A 14-year-old male came to clinic with a history of a new scalp lesion that had been present for 2 weeks. He had recently seen his barber who noticed the lesion and thought that it was psoriasis. The patient had not tried any treatment. He denied any new soaps, lotions, shampoos, acne or other skin or makeup products. He denied pain, pruritus or burning. The past medical history showed that he had scalp and facial seborrhea as an infant that lasted until 15 months of age. He occasionally had a dry scalp and needed to use a general dandruff shampoo in the winter. He also has general xerosis that was controlled by emollients. The family history was positive for atopic dermatitis. The review of systems showed he was healthy with no fevers, weight loss, arthralgias or infections.
The pertinent physical exam showed a healthy male with growth parameters in the 75-95%. The left parietal area had a 2.5 cm round lesion with thick yellow, greasy scale. There were no broken hairs or alopecia. There was mild erythema but no edema of the area. He had generalized xerosis, but no changes to his nails or umbilicus. The diagnosis of seborrhea was made. The patient was started on a topical steroid and a general selenium sulfide-containing dandruff shampoo to assist with the scale.
The patient’s clinical course over the next 3 weeks revealed that he had improvement but not complete resolution. There was no erythema and markedly decreased scale. He was changed to a tar-containing shampoo along with continued steroid therapy. Three weeks later, he had continued improvement but again not resolution and was referred to a dermatologist. The dermatologist performed a skin scraping confirming that this lesion was not tinea capitus and agreed that this was seborrhea. He was changed to a lotion-based steroid cream and a salicylic acid-containing shampoo. The lesion resolved over the next 6 weeks.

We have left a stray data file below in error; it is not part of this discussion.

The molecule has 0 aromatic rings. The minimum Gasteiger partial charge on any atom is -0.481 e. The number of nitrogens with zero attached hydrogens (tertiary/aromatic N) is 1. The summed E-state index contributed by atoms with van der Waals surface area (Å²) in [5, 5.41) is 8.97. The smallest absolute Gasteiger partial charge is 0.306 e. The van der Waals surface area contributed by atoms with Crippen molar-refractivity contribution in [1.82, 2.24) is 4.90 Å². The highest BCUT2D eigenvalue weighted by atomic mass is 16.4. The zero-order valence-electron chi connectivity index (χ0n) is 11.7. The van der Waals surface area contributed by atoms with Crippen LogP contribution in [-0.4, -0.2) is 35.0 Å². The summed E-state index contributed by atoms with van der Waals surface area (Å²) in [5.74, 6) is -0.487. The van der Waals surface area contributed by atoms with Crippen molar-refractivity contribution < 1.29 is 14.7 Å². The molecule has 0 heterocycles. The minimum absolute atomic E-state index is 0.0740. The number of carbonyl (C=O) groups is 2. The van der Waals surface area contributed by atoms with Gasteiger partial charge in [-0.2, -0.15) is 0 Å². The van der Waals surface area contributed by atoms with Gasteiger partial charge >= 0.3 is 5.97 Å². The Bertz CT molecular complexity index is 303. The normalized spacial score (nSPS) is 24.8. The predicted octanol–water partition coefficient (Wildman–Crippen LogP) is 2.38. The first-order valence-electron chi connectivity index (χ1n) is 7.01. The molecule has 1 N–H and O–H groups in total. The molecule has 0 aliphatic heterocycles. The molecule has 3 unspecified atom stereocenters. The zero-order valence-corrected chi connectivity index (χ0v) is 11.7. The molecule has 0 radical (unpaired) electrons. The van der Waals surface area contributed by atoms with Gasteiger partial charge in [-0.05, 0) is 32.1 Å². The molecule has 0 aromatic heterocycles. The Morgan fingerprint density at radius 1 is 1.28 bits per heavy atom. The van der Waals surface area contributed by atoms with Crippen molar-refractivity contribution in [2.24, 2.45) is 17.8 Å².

Psoriasis is an inflammatory skin disease that is chronic and relapsing with periods of remission. It occurs in genetically susceptible persons and is felt to be triggered by environmental factors including infection (especially Group A, β-hemolytic streptococcus), emotional and physical stress, and skin irritation including friction, rubbing, pressure and scratching. It is common in patients with certain HLA types including HLA-Cw*0602, HLA-Cw6, IL-15 plus others.
It occurs in about 1% of the general population with two age-onset peaks: 16-22 years and ~60 years, but can occur at any age. Some studies show differences with girls/women more affected (2:1 over boys/men) and other studies do not support gender differences. Pediatric psoriasis patients are more likely to have a family history of psoriasis than adults.
Diagnosis is by clinical features and/or skin biopsy. Treatment is multimodal with education and psychosocial support being important component of this chronic disease. Many treatments in the US are used “off-label” in pediatric patients as they are not approved by the Federal Drug Administration for psoriasis in the pediatric age group. Treatment includes topical, phototherapy, and systemic treatment. Topical treatments include corticosteroids, calcineurin inhibitors, coal tar, keratolytics, retinoids, Vitamin D3 analogs and anthralin. Phototherapy with UVA and UVB can be used in various manners. Systemic treatments include cyclosporine, methotrexate, erythromycin, and various tumor-necrosis factors.
The general differential diagnosis of psoriasis includes:
- Atopic dermatitis
- Contact dermatitis
- Pustular rashes
In specific locations many other diagnoses may be included such as squamous cell carcinoma, oncomycosis, and blepharitis.